“Oh! Thought Clarissa, in the middle of my party, here’s death.” Virginia Woolf, Mrs. Dalloway.
Here’s death sliding down the banisters wiping clean the fingerprints of my distinguished houseguests I feel it in my feet, a burning spreading to a flush that Richard says he likes (“the party’s so exciting isn’t it?”) and runs his hand across my cheek. It’s cold, I know, because my skirt is in a burst of flame and in my head a skull’s split open on the pavement a military man, fallen, from an open window, not fallen, no, he jumped. Slipped through that final threshold, now a bloody splatter.
If I had died that moment, when Sally smiled, dressed in white, I would have gone, blown lightly out, a candle’s final puff of smoke I’d have had that one last sizzle, But he, like a discarded coin, hit the fountain bottom soundless.
Here they speak of death, their voices pick up from one another, carrying that single flower petal, dancing through the chairs and plates of food until it falls fast, landing in the corner. Now they speak of hat boxes and perfume and newly published books, how lovely the weather was today. The banister is gleaming at me, almost winking, “Here’s death,” it says to me.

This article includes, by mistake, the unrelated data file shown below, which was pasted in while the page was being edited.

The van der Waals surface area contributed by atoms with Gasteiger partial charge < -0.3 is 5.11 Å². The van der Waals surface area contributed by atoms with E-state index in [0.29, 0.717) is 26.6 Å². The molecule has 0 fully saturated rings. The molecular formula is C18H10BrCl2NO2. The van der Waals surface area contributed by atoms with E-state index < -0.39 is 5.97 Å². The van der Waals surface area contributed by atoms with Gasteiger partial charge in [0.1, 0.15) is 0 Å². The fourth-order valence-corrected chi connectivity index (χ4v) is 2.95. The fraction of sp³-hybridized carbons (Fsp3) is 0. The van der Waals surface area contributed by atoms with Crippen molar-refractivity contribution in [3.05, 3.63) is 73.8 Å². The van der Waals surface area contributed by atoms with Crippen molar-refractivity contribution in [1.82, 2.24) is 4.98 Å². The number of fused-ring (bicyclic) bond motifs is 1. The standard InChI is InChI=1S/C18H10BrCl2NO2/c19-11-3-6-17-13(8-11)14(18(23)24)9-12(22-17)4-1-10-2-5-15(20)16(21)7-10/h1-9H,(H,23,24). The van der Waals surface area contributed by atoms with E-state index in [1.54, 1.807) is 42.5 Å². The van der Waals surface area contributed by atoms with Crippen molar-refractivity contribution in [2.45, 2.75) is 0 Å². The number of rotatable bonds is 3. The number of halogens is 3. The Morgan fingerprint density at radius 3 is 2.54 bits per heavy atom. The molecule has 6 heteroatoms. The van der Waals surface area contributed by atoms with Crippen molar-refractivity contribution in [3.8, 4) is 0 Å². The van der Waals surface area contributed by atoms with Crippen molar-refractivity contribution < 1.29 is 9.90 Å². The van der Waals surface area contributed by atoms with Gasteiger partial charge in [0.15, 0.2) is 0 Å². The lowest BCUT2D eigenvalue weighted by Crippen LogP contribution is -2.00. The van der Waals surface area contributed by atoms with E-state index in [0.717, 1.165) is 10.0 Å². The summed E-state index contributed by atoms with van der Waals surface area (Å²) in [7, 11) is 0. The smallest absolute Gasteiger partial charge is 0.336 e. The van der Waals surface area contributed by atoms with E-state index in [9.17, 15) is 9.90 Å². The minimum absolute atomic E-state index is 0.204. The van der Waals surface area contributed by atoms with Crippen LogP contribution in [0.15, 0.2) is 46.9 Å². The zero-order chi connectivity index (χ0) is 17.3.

“The world was clamouring: Kill yourself, kill yourself, for our sakes.” Virginia Woolf, Mrs. Dalloway
How might one set about it? All the pebbles on the walkways chant in tiny voices, tugging on my brain with crab-like pincers edging close to egg me on. The eggs gleam their stark fresh shine, but not even the chickens tell me how to do it. Dew drops on the carpet, tracks from military boots, with voices sharp as crystal shards.
I’m at the base now, in the kitchen, but my wife is here with me instead of the boys. She’s saying something, but I can only hear the butter knives in the drawers, their iridescent clinking, sliding on the wood. How might I stop the clamouring? The doctor tells me “rest” while our worn blankets and the peeling wallpaper hiss their rhythmic mantra. But how would I?
Of all the screaming objects in this house, none will tell me how our knives that barely cut tough grinds of meat, in my weak hands might obliterate me, explode me like a thousand starlights. Or maybe a gaspipe through my lungs, filling me with poison, air that’s fit for me. The doctor doles my pills, so even they can’t save me.
And yet, the air is warm coming through the half-cracked window. And I sit there, tasting the sun and open the window a bit farther. And that, my God, is how.
~Septimus Warren Smith
-- Cara Peterhansel is a 22 year-old female poet from Connecticut and a recent graduate of Union College. She is currently living in Western Massachusetts, working as a Preschool Assistant Teacher. This is Cara's first publication.